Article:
You'll face a fine if you dont vote in Australia

You’ll face a fine if you dont vote in Australia

Australia enforces compulsory voting. Compulsory voting at referendums was considered when a referendum was proposed in 1915, but, as the referendum was never held, the idea was put on hold. The immediate impetus for compulsory voting at the federal level was the low voter turnout (59.38 percent) at the 1922 federal election. However, compulsory voting was not on the platform of either the Stanley Bruce-led Nationalist/Country party coalition government or the Matthew Charlton-led Labor opposition. The actual initiative for change was made by Herbert Payne, a backbench Tasmanian senator from the Nationalists who introduced a private

You'll face a fine if you dont vote in Australia

member’s bill in the Senate, the Commonwealth Electoral Act 1924, on 16 July 1924. Senator Payne’s bill was passed with little debate (the House of Representatives agreed to it in less than an hour), and in neither house was a division required, hence no votes were recorded against the bill. It received Royal Assent on 31 July 1924. The 1925 federal election was the first to be held under compulsory voting; the turnout figure climbed to 91.4 per cent, an increase of 32 percentage points on the previous election.Voting is compulsory both at federal elections and at elections for the state and territory legislatures. In the states of South Australia, Tasmania and Western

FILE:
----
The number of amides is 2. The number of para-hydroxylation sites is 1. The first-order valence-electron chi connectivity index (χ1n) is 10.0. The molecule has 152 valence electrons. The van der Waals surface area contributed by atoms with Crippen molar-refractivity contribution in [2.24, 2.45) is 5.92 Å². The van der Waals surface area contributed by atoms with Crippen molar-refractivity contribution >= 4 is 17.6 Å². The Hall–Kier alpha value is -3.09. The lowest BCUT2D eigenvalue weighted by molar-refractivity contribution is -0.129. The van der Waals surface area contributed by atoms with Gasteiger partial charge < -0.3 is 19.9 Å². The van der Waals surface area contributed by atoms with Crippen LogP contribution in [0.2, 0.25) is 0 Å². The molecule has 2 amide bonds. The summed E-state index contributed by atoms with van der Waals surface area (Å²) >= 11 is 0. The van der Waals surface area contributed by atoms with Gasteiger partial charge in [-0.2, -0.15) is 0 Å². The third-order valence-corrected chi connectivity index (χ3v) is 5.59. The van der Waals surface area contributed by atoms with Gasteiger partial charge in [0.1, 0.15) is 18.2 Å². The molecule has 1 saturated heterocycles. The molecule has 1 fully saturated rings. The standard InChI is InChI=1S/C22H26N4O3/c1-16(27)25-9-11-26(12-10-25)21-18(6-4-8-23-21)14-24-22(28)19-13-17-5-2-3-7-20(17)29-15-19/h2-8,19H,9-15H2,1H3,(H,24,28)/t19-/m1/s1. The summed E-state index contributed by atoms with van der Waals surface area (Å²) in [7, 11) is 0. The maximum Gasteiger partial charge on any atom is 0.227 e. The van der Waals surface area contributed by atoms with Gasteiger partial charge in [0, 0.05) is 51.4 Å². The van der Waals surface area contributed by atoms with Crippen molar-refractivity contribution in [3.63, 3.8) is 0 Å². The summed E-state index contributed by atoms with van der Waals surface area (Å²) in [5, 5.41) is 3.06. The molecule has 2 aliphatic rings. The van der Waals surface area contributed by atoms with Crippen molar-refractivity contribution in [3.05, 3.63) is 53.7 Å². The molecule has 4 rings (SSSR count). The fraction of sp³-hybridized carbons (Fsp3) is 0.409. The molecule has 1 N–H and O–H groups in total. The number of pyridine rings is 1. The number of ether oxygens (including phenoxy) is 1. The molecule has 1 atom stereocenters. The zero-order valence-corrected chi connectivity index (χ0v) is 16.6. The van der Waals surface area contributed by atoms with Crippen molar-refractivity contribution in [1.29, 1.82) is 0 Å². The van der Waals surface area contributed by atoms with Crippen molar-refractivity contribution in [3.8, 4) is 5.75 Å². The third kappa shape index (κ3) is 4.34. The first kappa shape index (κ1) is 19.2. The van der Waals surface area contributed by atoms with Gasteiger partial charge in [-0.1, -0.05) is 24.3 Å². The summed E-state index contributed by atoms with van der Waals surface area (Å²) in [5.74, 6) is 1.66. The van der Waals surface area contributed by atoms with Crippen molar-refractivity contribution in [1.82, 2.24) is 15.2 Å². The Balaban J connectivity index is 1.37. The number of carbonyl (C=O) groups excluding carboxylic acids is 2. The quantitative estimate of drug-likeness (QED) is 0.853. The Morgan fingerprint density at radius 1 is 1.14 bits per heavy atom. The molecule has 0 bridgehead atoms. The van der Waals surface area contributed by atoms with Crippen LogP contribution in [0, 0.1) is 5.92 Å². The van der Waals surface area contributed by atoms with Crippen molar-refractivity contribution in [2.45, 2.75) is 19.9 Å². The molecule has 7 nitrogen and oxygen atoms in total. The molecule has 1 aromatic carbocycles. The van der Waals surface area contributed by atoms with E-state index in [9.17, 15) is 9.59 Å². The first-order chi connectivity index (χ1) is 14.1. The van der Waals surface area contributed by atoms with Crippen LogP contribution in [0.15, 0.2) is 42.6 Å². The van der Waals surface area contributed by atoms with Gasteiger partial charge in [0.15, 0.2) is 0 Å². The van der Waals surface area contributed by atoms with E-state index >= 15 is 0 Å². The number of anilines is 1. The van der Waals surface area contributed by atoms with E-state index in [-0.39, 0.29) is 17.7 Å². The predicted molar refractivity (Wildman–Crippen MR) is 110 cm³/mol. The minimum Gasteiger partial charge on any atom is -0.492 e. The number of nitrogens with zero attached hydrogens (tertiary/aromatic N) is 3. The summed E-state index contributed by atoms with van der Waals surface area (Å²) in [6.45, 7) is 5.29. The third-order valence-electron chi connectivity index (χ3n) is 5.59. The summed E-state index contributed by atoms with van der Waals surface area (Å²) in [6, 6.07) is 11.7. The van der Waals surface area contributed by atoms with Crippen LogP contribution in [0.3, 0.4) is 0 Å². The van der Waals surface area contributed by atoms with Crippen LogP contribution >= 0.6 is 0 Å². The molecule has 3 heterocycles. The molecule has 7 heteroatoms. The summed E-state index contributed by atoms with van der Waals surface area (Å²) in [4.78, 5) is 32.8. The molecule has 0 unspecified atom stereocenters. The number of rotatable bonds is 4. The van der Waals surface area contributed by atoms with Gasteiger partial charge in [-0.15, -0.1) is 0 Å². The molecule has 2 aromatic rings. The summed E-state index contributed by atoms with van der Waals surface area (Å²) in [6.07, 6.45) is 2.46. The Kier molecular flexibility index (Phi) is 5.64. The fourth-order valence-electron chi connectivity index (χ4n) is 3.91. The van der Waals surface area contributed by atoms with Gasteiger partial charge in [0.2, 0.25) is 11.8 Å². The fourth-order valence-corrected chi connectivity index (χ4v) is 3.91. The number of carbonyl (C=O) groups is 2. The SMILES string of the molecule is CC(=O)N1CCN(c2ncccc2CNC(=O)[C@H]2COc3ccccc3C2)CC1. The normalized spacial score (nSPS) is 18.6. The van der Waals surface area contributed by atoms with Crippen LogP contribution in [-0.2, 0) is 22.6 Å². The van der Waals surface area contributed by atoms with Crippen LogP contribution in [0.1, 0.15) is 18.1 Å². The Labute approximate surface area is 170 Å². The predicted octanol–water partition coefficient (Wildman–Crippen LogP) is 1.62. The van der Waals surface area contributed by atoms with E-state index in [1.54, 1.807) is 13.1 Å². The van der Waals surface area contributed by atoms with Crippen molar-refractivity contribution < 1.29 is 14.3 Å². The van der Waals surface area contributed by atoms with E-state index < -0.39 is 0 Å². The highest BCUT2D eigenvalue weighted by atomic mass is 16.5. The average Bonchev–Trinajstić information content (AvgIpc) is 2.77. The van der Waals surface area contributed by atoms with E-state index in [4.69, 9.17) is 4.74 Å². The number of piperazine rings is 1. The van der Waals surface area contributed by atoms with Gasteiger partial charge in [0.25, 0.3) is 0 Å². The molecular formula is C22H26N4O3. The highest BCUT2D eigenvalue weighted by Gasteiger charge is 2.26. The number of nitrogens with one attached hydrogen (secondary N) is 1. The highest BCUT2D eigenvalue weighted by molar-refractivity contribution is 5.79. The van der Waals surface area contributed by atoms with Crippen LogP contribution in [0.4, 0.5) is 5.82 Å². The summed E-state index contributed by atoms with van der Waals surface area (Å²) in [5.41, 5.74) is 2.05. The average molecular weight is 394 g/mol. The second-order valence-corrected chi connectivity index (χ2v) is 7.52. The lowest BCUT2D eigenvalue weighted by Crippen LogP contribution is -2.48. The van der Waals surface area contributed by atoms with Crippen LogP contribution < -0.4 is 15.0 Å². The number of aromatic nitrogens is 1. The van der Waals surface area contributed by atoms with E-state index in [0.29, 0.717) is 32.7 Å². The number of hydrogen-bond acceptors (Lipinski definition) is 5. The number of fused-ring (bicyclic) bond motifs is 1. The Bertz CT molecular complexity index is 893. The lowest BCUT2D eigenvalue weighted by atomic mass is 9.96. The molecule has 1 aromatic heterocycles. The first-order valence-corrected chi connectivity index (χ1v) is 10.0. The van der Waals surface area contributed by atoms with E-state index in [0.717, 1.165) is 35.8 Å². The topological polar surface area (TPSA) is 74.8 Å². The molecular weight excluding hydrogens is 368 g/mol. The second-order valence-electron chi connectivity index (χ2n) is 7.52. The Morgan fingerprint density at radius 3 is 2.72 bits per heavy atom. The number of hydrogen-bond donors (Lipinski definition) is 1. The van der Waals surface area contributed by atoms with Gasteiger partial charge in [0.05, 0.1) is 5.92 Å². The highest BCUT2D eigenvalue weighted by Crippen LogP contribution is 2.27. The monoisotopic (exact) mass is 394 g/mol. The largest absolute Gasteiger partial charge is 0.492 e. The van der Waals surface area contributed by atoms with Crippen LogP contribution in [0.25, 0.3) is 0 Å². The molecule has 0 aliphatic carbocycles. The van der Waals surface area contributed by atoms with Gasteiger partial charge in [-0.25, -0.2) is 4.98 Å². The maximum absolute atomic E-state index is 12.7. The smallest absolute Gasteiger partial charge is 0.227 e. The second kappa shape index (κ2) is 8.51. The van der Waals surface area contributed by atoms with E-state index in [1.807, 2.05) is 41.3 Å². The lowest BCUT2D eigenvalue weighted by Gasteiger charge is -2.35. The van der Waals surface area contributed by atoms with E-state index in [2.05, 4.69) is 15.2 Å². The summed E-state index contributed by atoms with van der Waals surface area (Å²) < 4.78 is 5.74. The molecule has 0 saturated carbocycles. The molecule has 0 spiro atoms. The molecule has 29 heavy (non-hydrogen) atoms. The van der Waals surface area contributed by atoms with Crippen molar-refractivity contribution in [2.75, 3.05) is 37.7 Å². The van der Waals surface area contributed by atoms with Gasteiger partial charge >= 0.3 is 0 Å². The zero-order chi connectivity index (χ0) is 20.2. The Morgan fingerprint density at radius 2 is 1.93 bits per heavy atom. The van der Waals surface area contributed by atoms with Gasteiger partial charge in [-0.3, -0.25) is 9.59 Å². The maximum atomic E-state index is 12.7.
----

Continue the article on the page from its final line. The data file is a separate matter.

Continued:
You'll face a fine if you dont vote in AustraliaAustralia voting at local elections is not compulsory. About 5% of enrolled voters fail to vote at most elections. People in this situation are asked to explain their failure to vote. If no satisfactory reason is provided (for example, illness or religious prohibition), a $20 fine is imposed, and failure to pay the fine may result in a court hearing.A citizen can only vote once enrolled. Enrolling to vote is mandatory. Failure to enrol can incur a fine. However, citizens who later enrol themselves are protected from prosecution for not enrolling in the previous years by section 101(7) of the Commonwealth Electoral Act 1918. In NSW, this situation has been somewhat modified by the NSW Electoral Commissions “”Smart Roll”” system. Introduced in 2009 the system draws information from various government department sources and enrolls eligible electors automatically onto the state roll, but not the federal roll. It is an offence to “”mislead an elector in relation to the casting of his vote””. An “”informal vote”” is one which has not been filled in correctly or one which has not been filled out at all. The number of informal votes is counted, but in the determination of voter preferences they are not counted as part of the total number of votes cast. Around 95% of registered voters attend polling, and around 5% of House of Representatives votes are informal